World Mental Health Day: Integrating mental health into community-based care

Spearheaded by the George Institute of Global Health, the project involved training of village level health workers and doctors in screening, diagnosis and management of common mental disorders, and a clinical decision support tool enabled their activities


New Delhi, Oct 10: The Economist Intelligence Unit has published the Asia- Pacific Mental Health Integration Index in which it listed 15 countries from the region and ranked them based on scores obtained for governance, environment, opportunities and access to treatment. India figures in the lower half for each of those indices, with Australia and New Zealand figuring at the top.

Dr Pallab Maulik, deputy Director and Head of Research and Development, George institute for Global Health India, who was one of the advisors on the project believes that there are important lessons for all countries included in the project and scope for improvement. One particular project which he is involved in at the institute specifically addresses the ‘access to treatment’ component and is called the SMART Mental Health project.

The project involved developing and validating a decision support system for identification and management of depression, stress and suicidal intent based on World Health Organization’s mhGAP-IG algorithm. Additionally, an anti-stigma campaign and initiative to increase mental health awareness was implemented across the villages prior to the start of the intervention.

“When we started implementing the project, we realized that there was little or no awareness about common mental disorders in the community, and systems of mental health care were almost non-existent,” says Pallab.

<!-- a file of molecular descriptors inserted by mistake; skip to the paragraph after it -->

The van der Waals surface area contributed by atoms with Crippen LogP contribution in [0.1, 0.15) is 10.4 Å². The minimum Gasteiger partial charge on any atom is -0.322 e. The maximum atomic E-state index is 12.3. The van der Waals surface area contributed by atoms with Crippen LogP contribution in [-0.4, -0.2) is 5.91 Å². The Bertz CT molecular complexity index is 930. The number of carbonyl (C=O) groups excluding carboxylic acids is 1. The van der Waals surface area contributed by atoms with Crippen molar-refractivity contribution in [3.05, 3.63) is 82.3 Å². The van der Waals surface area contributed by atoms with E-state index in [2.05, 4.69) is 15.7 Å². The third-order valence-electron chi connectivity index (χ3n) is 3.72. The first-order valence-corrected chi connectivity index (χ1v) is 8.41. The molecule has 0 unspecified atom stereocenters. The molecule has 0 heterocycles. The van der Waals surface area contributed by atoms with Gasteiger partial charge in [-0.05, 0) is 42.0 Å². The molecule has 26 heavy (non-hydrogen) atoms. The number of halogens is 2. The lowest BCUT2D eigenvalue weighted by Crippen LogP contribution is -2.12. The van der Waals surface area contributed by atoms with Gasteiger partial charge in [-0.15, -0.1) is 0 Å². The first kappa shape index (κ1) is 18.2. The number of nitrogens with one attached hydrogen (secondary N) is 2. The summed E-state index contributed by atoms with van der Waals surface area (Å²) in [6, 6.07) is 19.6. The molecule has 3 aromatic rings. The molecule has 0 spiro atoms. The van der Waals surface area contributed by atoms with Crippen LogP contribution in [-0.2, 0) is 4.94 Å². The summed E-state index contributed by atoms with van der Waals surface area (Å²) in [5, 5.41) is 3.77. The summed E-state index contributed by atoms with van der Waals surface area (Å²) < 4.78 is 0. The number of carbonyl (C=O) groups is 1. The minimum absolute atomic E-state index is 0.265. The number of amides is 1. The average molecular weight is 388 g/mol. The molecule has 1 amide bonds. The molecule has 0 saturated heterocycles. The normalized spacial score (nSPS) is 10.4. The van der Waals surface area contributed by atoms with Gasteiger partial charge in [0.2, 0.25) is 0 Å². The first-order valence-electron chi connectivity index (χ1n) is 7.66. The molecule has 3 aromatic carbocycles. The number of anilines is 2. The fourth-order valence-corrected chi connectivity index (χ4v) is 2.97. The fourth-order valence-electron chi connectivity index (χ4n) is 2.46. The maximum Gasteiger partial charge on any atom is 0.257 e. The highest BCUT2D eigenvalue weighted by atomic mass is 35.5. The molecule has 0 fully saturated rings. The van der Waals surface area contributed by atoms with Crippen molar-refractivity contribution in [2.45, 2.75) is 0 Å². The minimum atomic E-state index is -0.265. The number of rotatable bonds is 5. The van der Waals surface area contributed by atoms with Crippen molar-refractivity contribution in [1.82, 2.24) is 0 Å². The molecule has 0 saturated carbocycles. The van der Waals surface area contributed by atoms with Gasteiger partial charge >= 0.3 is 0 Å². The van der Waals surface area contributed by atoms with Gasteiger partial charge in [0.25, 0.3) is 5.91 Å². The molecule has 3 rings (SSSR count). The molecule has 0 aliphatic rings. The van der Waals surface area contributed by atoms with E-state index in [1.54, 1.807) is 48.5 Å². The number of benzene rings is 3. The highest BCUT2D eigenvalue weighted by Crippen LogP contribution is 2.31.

As part of the project, village level health workers and doctors received training in screening, diagnosis and management of common mental disorders, and a clinical decision support tool enabled their activities. Patients screening positive for these conditions were referred to the primary care doctor and the app allows the village health worker to track the individual once referred and follow up with them for treatment adherence.

“What we found was there was a relative increase in service use in this population from 0.84% at the beginning of intervention to 12.61% at the end of intervention. This has strengthened our belief that models of community-based care involving technology and appropriate training of primary care health workers can help put the focus on mental health in rural areas of the country, increase screening, and facilitate mental health care” informs Dr. Maulik.

The results will help inform the next stage of the project and support further refining of the methods.The goal is to conduct an RCT study to measure efficacy and do a proper cost-effective analyses.